Bill Holloran (left) and winemaker Mark La Gasse prepare the new winery in the Dundee Hills, where Holloran Wines will now be produced. ##Photo by Neil Zawicki
A vintage Silver Streak trailer doubles as an eclectic employee lounge at the Hollorans’ Le Pavillon Vineyard, not far from the new facility. ##Photo by Neil Zawicki

All Set to Grow

Holloran expands with facility in Dundee Hills

By Neil Zawicki

After quitting his day job — or rather, selling his Oregon City-based software business in 2013 — Bill Holloran had finally freed up more time to devote to his second career of many years: running a winery. Three years later, his dedication remains and his brand has grown, along with his square footage.

Holloran’s new 14,000-square-foot facility in the Dundee Hills is almost complete. A jump from 6,000 square feet in West Linn, where Holloran Vineyard Wines has been in production since 1999, the winery, which broke ground in May 2015, will open early September.

If anyone can make the case for the extra room, it’s Holloran’s winemaker, Mark La Gasse. Since 2005, he’s been crafting wine for the growing company, challenged to work efficiently with a barrel chalking system.

Built by Andrew Scott Construction, the new facility contains a luxurious amount of space to stack barrels, not to mention a drive-in cooler to hold fruit before or during processing. But maybe the biggest boon to the new space is its surroundings, a sea of vineyards. Of Holloran’s 45 planted acres, 20 surround the winery at ANA Vineyard.

Holloran acquired ANA in 2013. Planted in the mid-1970s, the site holds some of the most mature vines in the Dundee Hills. In addition to blocks using vertical shoot position (VSP) trellising, some of the old, self-rooted Pommard Pinot Noir blocks utilize Scott Henry trellising.

“[Scott Henry] spreads the nitrogen out during flowering to minimize bunch stem necrosis and shatter, which these old vines are often prone to,” said Holloran. 

He says the difference in trellising is dramatic for the older plants, but he has to give credit to his neighbor, Dick Erath, gesturing to his house on the next hill. Having lived in the hills for likely as long as anyone, Erath knows of what he speaks, says Holloran.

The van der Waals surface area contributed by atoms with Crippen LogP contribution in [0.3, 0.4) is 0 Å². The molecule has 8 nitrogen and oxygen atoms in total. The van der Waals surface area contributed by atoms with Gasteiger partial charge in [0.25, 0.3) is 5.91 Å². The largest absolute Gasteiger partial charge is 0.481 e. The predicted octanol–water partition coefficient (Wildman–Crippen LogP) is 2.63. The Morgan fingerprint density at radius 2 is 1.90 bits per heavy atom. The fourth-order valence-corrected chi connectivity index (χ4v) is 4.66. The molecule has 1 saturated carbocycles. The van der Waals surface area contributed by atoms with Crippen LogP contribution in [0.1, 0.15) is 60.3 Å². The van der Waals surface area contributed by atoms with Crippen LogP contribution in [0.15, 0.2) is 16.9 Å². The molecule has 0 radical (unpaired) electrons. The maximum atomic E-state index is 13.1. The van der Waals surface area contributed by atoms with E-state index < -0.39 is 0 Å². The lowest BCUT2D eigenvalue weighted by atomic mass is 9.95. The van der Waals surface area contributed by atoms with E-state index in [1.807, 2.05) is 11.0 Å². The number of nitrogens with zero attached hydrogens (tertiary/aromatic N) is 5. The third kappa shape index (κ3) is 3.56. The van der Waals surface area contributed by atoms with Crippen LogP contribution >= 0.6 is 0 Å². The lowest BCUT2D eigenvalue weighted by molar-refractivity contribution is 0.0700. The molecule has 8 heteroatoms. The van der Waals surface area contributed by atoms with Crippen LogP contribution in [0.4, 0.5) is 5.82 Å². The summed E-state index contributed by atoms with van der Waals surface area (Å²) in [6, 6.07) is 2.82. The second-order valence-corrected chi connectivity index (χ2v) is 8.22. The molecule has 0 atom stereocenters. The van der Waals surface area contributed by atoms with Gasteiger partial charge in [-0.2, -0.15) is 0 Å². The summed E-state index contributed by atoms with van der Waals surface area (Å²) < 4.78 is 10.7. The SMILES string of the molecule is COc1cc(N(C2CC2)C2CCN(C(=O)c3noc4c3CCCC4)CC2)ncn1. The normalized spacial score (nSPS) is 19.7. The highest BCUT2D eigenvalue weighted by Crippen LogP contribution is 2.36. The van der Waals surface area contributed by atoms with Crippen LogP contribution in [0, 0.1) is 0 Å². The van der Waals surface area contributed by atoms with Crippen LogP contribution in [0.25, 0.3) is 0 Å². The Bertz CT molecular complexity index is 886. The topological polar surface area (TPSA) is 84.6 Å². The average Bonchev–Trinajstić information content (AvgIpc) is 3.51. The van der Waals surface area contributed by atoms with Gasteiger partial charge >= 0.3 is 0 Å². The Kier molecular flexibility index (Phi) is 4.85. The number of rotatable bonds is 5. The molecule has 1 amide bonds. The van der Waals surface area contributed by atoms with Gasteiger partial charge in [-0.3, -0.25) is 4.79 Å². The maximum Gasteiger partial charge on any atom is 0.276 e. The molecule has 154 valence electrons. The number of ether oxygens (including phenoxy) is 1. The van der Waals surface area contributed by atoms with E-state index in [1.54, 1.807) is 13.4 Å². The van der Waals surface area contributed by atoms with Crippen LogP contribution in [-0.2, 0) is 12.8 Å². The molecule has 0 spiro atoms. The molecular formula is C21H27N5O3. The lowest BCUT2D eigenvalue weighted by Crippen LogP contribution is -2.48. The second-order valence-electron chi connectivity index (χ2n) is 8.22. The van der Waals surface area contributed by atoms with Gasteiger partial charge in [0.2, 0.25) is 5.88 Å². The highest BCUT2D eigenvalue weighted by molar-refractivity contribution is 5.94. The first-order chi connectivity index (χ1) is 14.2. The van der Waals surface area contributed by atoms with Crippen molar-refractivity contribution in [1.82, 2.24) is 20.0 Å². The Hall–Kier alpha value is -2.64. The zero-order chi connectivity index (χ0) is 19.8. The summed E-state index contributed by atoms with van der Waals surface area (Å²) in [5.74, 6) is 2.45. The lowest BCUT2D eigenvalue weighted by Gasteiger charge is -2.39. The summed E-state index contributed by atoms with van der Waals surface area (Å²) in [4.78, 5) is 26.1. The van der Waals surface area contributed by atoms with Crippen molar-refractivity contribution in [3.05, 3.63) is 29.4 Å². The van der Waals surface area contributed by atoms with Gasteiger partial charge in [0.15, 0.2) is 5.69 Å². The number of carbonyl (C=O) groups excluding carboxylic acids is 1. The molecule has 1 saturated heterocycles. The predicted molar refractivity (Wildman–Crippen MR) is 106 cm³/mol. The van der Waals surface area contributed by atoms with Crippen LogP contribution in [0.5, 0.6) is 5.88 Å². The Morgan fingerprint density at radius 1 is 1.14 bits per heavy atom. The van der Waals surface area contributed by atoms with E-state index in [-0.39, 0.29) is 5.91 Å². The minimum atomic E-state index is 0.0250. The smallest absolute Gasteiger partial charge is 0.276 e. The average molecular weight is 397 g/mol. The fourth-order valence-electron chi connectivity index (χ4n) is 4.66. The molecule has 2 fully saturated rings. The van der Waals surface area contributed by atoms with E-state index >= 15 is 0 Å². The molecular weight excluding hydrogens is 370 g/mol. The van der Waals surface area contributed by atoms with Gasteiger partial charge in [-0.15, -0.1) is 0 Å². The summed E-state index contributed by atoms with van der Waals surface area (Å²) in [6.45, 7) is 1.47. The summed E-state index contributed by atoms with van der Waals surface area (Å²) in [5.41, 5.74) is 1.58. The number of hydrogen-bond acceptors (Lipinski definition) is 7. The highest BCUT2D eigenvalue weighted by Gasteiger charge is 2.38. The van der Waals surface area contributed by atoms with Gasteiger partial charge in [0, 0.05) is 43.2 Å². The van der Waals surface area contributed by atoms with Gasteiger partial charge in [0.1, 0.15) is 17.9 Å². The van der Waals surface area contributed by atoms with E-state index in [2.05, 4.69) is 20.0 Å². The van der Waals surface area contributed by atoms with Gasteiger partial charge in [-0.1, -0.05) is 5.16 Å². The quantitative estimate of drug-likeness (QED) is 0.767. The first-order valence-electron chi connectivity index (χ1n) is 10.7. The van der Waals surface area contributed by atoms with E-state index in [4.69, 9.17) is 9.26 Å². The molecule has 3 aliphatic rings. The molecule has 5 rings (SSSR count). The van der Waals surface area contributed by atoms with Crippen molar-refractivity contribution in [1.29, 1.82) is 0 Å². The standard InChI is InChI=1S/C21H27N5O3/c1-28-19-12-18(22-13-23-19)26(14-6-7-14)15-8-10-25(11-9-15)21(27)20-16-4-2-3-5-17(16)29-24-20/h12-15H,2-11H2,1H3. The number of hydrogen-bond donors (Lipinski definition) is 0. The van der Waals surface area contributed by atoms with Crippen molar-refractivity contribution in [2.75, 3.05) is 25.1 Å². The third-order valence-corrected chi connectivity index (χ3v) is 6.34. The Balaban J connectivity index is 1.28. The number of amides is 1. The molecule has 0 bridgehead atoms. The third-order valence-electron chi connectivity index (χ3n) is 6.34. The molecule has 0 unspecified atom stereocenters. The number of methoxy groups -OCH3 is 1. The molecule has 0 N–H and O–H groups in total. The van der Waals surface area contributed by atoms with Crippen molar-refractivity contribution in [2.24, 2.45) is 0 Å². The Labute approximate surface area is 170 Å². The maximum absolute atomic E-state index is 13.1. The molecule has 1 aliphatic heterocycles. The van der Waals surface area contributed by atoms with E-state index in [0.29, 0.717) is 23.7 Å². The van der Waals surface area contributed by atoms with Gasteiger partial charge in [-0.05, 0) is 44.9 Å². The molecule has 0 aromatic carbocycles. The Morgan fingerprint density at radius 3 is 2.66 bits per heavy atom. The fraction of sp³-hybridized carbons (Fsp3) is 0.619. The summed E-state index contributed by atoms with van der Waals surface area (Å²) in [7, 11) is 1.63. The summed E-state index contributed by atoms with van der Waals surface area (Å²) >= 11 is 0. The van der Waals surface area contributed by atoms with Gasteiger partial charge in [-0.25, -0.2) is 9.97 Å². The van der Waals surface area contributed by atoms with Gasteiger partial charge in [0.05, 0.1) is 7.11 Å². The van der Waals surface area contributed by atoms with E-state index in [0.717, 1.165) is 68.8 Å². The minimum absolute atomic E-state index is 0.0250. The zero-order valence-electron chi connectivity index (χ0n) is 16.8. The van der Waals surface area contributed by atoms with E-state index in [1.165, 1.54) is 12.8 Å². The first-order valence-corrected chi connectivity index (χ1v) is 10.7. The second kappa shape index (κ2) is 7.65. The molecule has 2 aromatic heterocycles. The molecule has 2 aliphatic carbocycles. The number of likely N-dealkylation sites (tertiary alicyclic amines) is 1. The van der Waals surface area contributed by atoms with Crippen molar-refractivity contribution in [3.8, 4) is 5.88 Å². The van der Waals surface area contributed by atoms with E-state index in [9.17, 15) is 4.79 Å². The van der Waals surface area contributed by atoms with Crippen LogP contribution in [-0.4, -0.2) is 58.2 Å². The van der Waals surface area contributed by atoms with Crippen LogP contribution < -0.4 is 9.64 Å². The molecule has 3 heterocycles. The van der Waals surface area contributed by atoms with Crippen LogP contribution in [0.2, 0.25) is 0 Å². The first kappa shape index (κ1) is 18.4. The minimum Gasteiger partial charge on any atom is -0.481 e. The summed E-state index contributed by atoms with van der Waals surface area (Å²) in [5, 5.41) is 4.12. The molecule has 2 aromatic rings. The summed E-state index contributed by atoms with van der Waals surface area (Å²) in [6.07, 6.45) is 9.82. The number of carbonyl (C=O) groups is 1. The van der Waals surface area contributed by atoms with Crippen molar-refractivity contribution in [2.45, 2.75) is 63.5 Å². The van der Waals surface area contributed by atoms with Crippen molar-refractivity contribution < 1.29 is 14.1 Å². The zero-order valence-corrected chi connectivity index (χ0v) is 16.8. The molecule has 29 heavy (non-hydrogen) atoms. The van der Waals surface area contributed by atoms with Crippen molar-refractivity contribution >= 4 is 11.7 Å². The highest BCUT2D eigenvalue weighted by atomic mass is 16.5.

“In between hands of poker, I listen to Dick,” said Holloran, as he eases his extra-cab truck onto a slope, rolling past the vines on the way to Le Pavillon, his other Dundee Hills vineyard.

At 10 acres, Le Pavillon, planted between 1972 and 1974, produces Pinot Noir, Chardonnay and Riesling — with some grafted to Pinot Gris. The name derives from its easily recognized gazebo — seen from Worden Hill Road.

Back in the truck, Holloran speaks with a casual humor about the hair-splitting technicalities involving planted acres versus total acreage, which goes as well for the new winery; while the total usable space is 14,000 square feet, the footprint is 12,000, and he wonders aloud which one is more relevant.

Still, he had to take a second to recall the total size of his new building in the first place, which brings us to the Silver Streak. Counting the pavilion, the trailer — think Airstream — is the third structure among the two vineyards, and clearly his wife, Eve’s, favorite. We’re driving to it because she mentioned it as a must-see when we arranged the interview, and Bill was both unprepared but not surprised to be including it on the tour.

Parked under a shed roof at Le Pavillon, the classic trailer offers a patio outside and a brightly appointed interior — reminiscent of a Frida Kahlo painting — complete with couches, throw pillows and a gas range. Acquired in 2003, it’s used as a sort of employee lounge, a retro oasis on the hilltop.

This theme of structures seems to be indicative of the Holloran story, beginning with the original West Linn house and horse barn Bill and Eve bought in 1999, from which they produced 500 cases that first year.

“I guess that put it just north of a hobby,” Holloran said of their inaugural production.

Four years later, the couple expanded production and moved it into an adjacent pole barn. Now, they’re set to produce 6,000 cases this year, selling in 16 states, plus the United Kingdom and Canada. Still, citing the fact his son is now 22, Holloran considers the new facility and their planned move to a smaller house at their La Chenaie Vineyard near Rickreall more of a downsizing.

While Holloran produces almost 80 percent Pinot, 10 percent Tempranillo, plus Chardonnay and Riesling, it is the latter that captured the attention of La Grasse. He discovered and was impressed by Holloran’s Riesling while working as a buyer. After earning his winemaking degree from Chemeketa’s Northwest Viticulture Center, he began working with the same fruit.

Standing in the empty new facility, voices echoing through the cavernous space, La Gasse, ready for his 12th vintage, muses aloud that it’ll be a very busy place in September. In the meantime, he, Holloran and a part-time assistant are doing the actual moving, gradually transitioning over summer.

And while the new building is quite modern, the towering French oak barrels stand as a symbol of the traditionalism that truly marks Holloran wines.

Neil Zawicki landed in the Willamette Valley after meeting and marrying the most beautiful woman he will ever see. There are children now. In the years before, he spent his time as a reporter in Alaska, and a sailor with an address in a California marina. He’s a student of history, a painter sometimes and a late night guitar player.

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